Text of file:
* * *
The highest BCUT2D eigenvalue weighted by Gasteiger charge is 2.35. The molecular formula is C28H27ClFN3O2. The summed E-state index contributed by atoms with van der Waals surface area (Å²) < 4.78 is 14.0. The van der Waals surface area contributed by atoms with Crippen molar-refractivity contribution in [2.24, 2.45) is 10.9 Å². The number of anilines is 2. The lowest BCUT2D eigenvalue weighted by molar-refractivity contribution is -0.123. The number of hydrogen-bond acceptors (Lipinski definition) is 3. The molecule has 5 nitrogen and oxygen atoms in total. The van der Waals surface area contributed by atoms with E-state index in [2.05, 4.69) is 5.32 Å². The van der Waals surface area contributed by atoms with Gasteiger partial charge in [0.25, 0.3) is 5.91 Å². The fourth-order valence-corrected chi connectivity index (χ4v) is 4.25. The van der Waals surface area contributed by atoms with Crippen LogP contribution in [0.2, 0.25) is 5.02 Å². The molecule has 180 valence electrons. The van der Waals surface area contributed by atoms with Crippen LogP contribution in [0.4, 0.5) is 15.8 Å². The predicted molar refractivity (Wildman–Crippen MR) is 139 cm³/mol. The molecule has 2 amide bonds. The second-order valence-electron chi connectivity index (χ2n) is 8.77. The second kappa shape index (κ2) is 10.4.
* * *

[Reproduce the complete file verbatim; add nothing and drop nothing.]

The highest BCUT2D eigenvalue weighted by Gasteiger charge is 2.35. The molecular formula is C28H27ClFN3O2. The summed E-state index contributed by atoms with van der Waals surface area (Å²) < 4.78 is 14.0. The van der Waals surface area contributed by atoms with Crippen molar-refractivity contribution in [2.24, 2.45) is 10.9 Å². The number of anilines is 2. The lowest BCUT2D eigenvalue weighted by molar-refractivity contribution is -0.123. The number of hydrogen-bond acceptors (Lipinski definition) is 3. The molecule has 5 nitrogen and oxygen atoms in total. The van der Waals surface area contributed by atoms with E-state index in [2.05, 4.69) is 5.32 Å². The van der Waals surface area contributed by atoms with Gasteiger partial charge in [0.25, 0.3) is 5.91 Å². The fourth-order valence-corrected chi connectivity index (χ4v) is 4.25. The van der Waals surface area contributed by atoms with Crippen LogP contribution in [0.2, 0.25) is 5.02 Å². The molecule has 180 valence electrons. The van der Waals surface area contributed by atoms with Crippen LogP contribution in [0.4, 0.5) is 15.8 Å². The predicted molar refractivity (Wildman–Crippen MR) is 139 cm³/mol. The molecule has 2 amide bonds. The second-order valence-electron chi connectivity index (χ2n) is 8.77. The second kappa shape index (κ2) is 10.4.